The Mayor admirably clings to the miniscule hope that our economically-depressed slum will get its share of VLT money...if YOU will only write a letter. Don't forget Santa.

God bless them all and their concern for our well-being. But this crisis calls for the GUTS to make the CUTS.

Hari-Kari Kongrats to you for a laser-sharp post. Ivins will do no less than you suggest. Franck will be every bit as responsible. Our Mayor will continue to remain optimistic and upbeat...as he should. But he'll come to grips with reality.

Our great frustration will come as Skip wields the weapon of Snow at every turn. And Kim? Support him NOW...in EVERY manner...with EVERY penny...or you will DIE.

The great humor here is that these are kids in their school play. For the REAL return of RODAN, set aside December 3rd to watch the Saratoga Board of Supervisors hurl you under the spiked tires of the AMD-Capitating Budget Bus from Hell.

NOT for the squeamish.

-Kyle York
Happy Idiot Struggling for the Legal Tender
Saratoga Springs

1:26 AM  
Anonymous Anonymous said...

dem roc said: kyle york, if they cut the part time employees who will do their job? it's not a threat, it's reality, one made worse by the poor decsions of your pal tom mctygue. you make it sound like dpw has an unlimited personnel. if you cut those positions, there is simply no one left to do those particular jobs, as a former noshow employee of dpw you should know that. but those jobs are gone and there are less people working this year then last. so the cuts have already been made by the dept. now you obviously must've found a new no show job. it's time some of these other departments catch up. and please spare us the daddy warbucks attitude where you pretend that you're paying these people hundreds of thousands of dollars in salaries personally. if people want to see a decrease in taxes, bag the rec center, which at this point has become an indoor basketball court, with linda terricola's new office. and scrap any plans to develop the wasted city owned property out to the lake that tommy sunk money into so he could build his un-needed $20 million water plant.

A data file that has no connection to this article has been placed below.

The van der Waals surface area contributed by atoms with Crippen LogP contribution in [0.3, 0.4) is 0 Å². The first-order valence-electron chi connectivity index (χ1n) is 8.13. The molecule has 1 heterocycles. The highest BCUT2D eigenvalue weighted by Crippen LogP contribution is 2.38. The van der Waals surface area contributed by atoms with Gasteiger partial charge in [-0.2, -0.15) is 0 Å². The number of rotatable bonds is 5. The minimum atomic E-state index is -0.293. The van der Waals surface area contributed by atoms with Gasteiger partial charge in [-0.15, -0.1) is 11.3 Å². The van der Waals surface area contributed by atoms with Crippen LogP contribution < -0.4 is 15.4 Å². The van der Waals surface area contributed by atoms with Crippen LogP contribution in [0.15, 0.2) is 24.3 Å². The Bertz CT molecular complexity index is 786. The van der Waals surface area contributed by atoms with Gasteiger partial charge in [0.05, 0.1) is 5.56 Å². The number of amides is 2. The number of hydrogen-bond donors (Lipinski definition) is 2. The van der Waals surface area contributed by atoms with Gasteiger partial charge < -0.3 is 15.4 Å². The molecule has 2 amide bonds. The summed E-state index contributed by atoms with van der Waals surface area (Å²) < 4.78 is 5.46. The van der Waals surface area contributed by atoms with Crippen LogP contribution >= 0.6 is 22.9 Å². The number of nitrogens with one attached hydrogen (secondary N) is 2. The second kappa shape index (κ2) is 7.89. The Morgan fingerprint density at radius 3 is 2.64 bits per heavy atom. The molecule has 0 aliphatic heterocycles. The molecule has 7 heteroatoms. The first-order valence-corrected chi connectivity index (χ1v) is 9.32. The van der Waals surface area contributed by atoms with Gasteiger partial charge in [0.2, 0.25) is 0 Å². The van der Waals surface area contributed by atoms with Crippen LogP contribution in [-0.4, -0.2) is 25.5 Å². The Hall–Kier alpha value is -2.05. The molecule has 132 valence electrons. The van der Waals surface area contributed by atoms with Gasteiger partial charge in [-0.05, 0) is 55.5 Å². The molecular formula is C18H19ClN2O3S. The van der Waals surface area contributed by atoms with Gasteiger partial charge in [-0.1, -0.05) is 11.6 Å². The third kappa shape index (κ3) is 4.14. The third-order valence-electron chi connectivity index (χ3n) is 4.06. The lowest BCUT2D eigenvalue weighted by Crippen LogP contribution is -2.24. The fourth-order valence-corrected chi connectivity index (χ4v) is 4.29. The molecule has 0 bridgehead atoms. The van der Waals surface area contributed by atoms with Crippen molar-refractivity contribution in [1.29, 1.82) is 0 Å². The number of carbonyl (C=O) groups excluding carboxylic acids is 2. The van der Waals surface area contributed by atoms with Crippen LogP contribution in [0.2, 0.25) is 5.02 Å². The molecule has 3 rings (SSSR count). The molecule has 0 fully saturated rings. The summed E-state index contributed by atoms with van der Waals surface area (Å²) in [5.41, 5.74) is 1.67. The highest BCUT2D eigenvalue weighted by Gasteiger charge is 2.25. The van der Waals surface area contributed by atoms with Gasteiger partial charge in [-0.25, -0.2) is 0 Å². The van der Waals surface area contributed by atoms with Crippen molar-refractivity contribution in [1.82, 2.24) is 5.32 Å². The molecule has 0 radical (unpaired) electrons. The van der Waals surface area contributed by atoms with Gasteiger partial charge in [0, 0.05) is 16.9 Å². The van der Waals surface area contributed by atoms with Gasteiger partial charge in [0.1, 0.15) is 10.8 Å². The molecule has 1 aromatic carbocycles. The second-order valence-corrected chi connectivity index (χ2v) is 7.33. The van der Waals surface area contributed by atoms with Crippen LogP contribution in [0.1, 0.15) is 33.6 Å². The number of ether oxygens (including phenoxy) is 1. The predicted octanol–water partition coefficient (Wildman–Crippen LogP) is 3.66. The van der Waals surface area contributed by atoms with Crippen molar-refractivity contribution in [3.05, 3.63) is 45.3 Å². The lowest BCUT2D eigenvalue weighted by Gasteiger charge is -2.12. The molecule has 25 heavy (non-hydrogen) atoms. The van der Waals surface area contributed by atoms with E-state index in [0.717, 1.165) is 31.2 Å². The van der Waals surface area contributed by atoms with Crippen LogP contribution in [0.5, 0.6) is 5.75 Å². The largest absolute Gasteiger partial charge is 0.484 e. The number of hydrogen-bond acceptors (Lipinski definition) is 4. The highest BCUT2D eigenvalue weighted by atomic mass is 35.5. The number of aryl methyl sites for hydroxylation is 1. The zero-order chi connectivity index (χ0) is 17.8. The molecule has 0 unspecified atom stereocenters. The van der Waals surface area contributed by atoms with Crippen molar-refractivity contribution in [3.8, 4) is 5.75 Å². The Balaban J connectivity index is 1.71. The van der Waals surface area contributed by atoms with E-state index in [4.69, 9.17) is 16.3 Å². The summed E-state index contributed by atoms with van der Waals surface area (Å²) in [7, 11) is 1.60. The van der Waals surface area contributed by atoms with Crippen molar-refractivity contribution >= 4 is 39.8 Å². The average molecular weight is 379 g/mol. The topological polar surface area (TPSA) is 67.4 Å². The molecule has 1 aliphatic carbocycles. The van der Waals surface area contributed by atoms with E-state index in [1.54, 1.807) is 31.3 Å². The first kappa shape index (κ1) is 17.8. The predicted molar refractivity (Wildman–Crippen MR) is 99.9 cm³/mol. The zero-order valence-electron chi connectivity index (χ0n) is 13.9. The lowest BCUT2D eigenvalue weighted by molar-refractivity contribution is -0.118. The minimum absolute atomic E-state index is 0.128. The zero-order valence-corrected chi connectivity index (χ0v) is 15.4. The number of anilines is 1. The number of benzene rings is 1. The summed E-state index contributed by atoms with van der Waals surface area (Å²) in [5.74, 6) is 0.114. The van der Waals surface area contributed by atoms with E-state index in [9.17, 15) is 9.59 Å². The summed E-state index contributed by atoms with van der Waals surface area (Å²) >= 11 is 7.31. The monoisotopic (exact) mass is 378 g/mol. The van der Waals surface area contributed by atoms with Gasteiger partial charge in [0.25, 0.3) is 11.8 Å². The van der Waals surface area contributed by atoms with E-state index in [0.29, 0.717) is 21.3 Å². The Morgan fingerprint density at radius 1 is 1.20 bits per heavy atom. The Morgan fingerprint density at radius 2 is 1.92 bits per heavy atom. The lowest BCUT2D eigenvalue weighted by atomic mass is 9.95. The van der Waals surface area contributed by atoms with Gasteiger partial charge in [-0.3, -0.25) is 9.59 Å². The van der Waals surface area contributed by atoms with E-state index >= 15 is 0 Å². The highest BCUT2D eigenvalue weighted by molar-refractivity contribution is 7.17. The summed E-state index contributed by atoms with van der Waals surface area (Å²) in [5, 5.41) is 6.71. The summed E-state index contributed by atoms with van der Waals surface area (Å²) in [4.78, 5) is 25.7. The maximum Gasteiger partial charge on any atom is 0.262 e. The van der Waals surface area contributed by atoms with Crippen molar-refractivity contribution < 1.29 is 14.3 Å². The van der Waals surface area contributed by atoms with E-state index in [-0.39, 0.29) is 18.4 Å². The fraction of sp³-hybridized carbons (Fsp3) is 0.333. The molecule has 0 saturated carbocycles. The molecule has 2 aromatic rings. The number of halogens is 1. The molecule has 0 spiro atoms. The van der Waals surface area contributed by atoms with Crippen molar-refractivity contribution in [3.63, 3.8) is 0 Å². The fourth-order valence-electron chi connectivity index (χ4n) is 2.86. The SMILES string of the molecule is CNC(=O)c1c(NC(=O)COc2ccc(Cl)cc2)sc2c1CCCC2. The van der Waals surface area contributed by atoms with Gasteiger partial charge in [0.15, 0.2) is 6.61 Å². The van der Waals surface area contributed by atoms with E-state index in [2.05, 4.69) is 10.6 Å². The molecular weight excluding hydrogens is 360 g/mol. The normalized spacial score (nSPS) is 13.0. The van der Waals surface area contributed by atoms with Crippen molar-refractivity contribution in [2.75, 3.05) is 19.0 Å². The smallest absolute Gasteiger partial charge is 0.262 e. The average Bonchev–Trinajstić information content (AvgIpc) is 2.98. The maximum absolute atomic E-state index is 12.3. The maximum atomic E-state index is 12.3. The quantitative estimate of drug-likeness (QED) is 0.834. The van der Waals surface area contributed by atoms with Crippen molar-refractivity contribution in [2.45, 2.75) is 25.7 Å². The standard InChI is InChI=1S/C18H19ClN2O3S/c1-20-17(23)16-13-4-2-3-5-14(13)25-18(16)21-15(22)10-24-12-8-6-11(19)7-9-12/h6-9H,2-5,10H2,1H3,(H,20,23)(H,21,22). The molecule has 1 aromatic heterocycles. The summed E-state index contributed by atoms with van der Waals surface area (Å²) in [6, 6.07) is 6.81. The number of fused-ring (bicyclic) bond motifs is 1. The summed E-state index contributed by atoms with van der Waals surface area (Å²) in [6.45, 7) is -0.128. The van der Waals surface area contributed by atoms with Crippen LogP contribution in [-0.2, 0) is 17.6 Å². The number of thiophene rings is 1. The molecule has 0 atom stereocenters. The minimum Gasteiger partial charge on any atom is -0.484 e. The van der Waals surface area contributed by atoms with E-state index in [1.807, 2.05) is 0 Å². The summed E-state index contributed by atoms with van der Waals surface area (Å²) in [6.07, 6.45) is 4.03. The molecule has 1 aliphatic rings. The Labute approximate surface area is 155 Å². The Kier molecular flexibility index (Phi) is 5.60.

6:32 AM  
Blogger Faulkner said...

Paraphrasing the governor of Rhode Island, you can't have the public sector be more attractive to work in than the private sector. It doesn't work.

5:47 AM  
Anonymous Anonymous said...

I heard a rumor that Circus Cafe was changing their theme to Westerns.

Will it really be called 3:10 to Yummy?

5:43 PM  
Anonymous Father Joe said...

The ass backwards for of government in this city ( Commission Form) sets the stage for nothing but bickering and backstabbing. The questions needs to be addressed again. Does this form of government have any positive aspects?

Lets get a move on and finally kick this disfunctional government to the curb. Tommy M wanted this form to stick around for his own gain. Now that he got his ass kicked (twice--DPW and City Dem Committee) that ends that charade.

Lets start talking in a civil manner to achieve a more workable government for The City

6:57 PM  
Anonymous Anonymous said...

Dem roc-

Could you expand a little bit on your quote below ?
"...(Kyle York)as a former no show employee of dpw ..."

Sounds interesting. Thanks.

6:59 PM  
Anonymous Putting Bronner's Photo on Milk Cartons said...

Hey Molester Joe

oh no....do we have to start this stupid discussion again?

you 'charter revision' types have YET to offer both a legitimate reason to change it AND a superior alternative

until then: try accomplishing something tangible

6:55 AM  
Anonymous Val's Stalker(John T) said...

The change of government is the way to go. This form gets nothing done year after year. This city would be close to 1 mil ahead in its first year. I agree! McTygue was a problem because all these pussies were scared of him! Let's change the government. What is there to lose. Taxes keep going up no matter who is in office.

2:27 PM  
Anonymous Anonymous said...

One only needs to look at the current state of afairs of the city to realize "It still ain't working". The 'stupid discussion" is more geared at ....why keep it!
New players every two years and we slide further behind.
O'Connell, Klotz, Lenz, Keehn, and now Johnson. 5 Mayors ( YES 5)in the span of 8 years? Please tell me how that is working for you?
Lets get our head of the sand and get a government that can have a better chance of succeeding in today's difficult environment.

Lets talk about it soon..done well it will take a few years to transisition to a reasonable solution.

6:26 PM  
Anonymous Anonymous said...